Around April 5, I caught a glimpse of a butterfly in my garden and ran out to get a closer look. I really couldn’t miss it since it had a wingspan of over 5 inches. It fluttered about my garden rue and then took off over the fence. I didn’t see any eggs just then but a week later there were tiny specks that might be larvae! By April 19, there were four “orange dog” caterpillars of the Eastern Giant Swallowtail, Papilio cresphontes. They look like bird droppings to deter predators.

Caterpillar On Rue

I have grown Ruta graveolens since becoming a Dallas County Master Gardener in 2006 and love its blue-green foliage and tiny yellow flowers. Along with various trees it is a host plant of the beautiful Giant Swallowtail larvae. The adults visit my garden every year but these are the first caterpillars I have seen. Photographing the adults is challenging as they are always in motion, fluttering away as they feed.

Then last fall I noticed this mating pair on my Loropetalum bush right at eye level. These are distinctive from the Eastern Black Swallowtail adult in that the and the row of large yellow spots on the dorsal (top) side meet in the middle of the wing rather than near the bottom and the ventral view is mainly yellow.

Eastern Giant Swallowtail Butterflies Mating

As of May 2, the four caterpillars have grown to over 2 inches and should pupate soon. The chrysalis stage is variable but usually takes 10–12 days. I hope to photograph at least one chrysalis and adult as it emerges. With luck they will return to my garden rue to produce another generation in the fall. Bugguide.net states they overwinter as a chrysalis.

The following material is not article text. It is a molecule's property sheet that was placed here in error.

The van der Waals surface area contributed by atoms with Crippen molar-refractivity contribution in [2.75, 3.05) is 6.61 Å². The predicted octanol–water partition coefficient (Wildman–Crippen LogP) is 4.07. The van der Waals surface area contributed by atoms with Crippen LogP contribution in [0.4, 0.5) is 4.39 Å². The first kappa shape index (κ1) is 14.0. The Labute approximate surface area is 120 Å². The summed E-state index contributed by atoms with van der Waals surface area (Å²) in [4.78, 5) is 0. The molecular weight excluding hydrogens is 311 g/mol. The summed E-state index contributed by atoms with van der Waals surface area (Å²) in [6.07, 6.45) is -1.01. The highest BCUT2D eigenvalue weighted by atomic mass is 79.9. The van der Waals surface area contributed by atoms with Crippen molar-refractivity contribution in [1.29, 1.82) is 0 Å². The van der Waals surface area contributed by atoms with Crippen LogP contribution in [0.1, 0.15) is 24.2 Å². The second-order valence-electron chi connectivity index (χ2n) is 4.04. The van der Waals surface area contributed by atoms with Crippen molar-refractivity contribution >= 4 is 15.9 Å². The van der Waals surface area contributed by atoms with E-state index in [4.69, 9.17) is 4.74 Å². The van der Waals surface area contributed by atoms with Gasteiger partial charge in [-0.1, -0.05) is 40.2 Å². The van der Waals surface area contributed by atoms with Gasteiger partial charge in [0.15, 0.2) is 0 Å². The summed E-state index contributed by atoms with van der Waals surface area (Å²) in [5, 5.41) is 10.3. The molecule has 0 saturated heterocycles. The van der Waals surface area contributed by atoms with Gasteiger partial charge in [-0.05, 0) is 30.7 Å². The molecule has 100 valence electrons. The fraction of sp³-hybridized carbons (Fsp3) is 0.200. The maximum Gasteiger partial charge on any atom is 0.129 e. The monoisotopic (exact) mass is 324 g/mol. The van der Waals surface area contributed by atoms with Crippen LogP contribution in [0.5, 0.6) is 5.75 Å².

Two Caterpillars!

Caterpillar Hosts: Trees and herbs of the citrus family (Rutaceae) including Citrus species, prickly ash (Zanthoxylum americanum), hop tree (Ptelea trifoliata), and Common Rue (Ruta graveolens).

Adult Food: Nectar from lantana, azalea, bougainvilla, bouncing Bet, dame’s rocket, goldenrod, Japanese honeysuckle, and swamp milkweed. Here’s one feeding on clammyweed last summer.

 

Eastern Giant Swallowtail on Clammy Weed

Grow Common Rue and you might have these interesting and beautiful garden visitors!

Susan Swinson

 

Have you ever seen a butterfly laying an egg?

Thanks to our own intrepid photographer, Starla, for capturing a rare picture of a butterfly laying an egg.

Black swallowtail butterfly laying an egg on fennel

And here’s the egg-

Look for the creamy yellow egg located on the lower right of the picture

*Eggs are laid singly on the host plants—usually on new foliage and occasionally on flowers. Development time is variable depending on temperature and host plant species, but generally the egg stage lasts four to nine days, the larval stage 10–30 days, and the pupal stage nine to 18 days.

Fascinating!

Ann Lamb

Picture by Starla Willis

*http://entnemdept.ufl.edu/creatures/bfly/bfly2/eastern_black_swallowtail.htm

Study up on our butterfly garden by looking at the right hand side of the front page of Dallas Garden Buzz under Raincatcher’s Resources for a list of hummingbird and butterfly plants or type butterfly in our search box for a host of articles on butterflies.

 

Porterweed

How often do you get an entertainment package with a nectar source?

Blue Porterweed, Stachytarpheta jamaicensis

Blue Porterweed, Stachytarpheta jamaicensis